I'm always ready for watching a Fred MacMurray movie and this will be a great one to add to the list. Ever since seeing Burl Ives in "Summer Magic" when I was a kid I was immediately attracted to his voice - and of course his singing in the Rudolph the Red-Nose Reindeer Christmas special - so Ives will be just one more reason to have to watch.

6:40 PM  
Blogger Laura said...

I hope you each get to catch up with SMOKY, Page and Robby! I think you'll enjoy it if you like Fred MacMurray; he's really good in this. Thanks again for hosting the blogathon and inviting me to participate, Page!

I haven't seen SUMMER MAGIC in years, Robby! I do have the DVD, which other family members have enjoyed. It's on my list of Disney films to catch up with, along with another early '60s Disney film which was covered in the Horseathon, MIRACLE OF THE WHITE STALLIONS. I've also got Hayley Mills' THE MOON-SPINNERS, which I've never seen, on my "to watch" checklist!

Best wishes,

7:20 PM  
Blogger barrylane said...

I saw Smoky at the Rivoli Theatre (Now Gone) in Rutherford, New Jesery and I've never seen it a second time. Loved it.

7:21 PM  
Blogger Laura said...

What a wonderful memory to have of this film, Barrylane. I hope you have the opportunity to revisit it in the future.

There really needs to be a 20th Century-Fox program akin to the Warner Archive. There are so many good Fox movies that need to be more available. (Of course, I could say the same thing about Paramount and Universal films...)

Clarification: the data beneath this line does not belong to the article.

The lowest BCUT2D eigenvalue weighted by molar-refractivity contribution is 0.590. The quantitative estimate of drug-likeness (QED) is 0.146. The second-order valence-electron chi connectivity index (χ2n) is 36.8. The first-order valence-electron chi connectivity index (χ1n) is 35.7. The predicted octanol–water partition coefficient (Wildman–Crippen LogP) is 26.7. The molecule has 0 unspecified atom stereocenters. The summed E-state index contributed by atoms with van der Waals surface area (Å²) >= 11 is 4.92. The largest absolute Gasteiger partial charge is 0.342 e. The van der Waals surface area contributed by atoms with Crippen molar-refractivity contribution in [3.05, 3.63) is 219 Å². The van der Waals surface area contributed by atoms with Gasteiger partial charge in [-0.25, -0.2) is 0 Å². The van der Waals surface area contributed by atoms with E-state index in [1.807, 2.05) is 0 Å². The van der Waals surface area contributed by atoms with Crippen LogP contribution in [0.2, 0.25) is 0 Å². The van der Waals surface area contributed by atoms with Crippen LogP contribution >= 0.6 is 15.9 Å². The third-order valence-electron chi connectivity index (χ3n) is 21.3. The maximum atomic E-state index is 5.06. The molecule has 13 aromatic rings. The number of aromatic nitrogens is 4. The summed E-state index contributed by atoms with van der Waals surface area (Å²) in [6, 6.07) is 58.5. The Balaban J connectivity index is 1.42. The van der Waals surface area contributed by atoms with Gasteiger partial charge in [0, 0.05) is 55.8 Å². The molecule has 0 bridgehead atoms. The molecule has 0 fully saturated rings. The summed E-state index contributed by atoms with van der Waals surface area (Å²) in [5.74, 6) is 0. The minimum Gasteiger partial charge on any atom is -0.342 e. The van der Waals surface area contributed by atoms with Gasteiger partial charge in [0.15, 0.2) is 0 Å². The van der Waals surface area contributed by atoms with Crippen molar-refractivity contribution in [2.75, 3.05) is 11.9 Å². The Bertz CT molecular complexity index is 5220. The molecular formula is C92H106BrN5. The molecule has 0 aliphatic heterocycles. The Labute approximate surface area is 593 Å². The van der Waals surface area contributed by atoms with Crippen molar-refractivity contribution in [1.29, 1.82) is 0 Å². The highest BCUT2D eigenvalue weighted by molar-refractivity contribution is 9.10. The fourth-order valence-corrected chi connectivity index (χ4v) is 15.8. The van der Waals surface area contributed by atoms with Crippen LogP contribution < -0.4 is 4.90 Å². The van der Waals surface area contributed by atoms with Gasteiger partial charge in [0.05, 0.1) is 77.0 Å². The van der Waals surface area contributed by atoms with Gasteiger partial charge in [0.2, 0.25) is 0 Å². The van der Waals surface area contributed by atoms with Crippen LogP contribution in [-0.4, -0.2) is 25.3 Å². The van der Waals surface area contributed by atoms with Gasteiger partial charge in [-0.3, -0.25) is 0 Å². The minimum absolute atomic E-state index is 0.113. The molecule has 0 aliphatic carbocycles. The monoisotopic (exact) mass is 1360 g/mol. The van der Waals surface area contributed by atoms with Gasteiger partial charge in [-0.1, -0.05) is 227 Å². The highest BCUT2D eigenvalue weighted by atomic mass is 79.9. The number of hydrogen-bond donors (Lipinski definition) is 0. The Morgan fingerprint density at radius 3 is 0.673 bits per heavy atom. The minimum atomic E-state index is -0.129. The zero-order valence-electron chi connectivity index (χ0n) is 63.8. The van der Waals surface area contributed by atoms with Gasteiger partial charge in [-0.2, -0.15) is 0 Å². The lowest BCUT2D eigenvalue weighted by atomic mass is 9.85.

Best wishes,

9:21 PM  
Blogger Jeff Flugel said...

As seems to be my refrain during this Horseathon, I haven't seen SMOKY before but would love to, as a diehard fan of westerns. I also enjoy Fred MacMurray and Burl Ives in most things (Ives is also very good in WIND ACROSS THE EVERGLADES, with Christppher Plummer).

Really nice write-up on the film, Laura! I like how you pointed out the strange logic of having Baxter's character narrate Smoky's backstory, and also your anecdote about your dog's reaction to the movie. It's funny how pets will usually ignore the TV except for the odd response here and there.


3:07 AM  
Blogger Jacqueline T. Lynch said...

"I think his character has more of a relationship with Smoky than he does with Julie!"

Isn't that always the way?

Love Burl Ives and I hope to see this movie sometime. If Luke the Dog recommends it, I'm sold.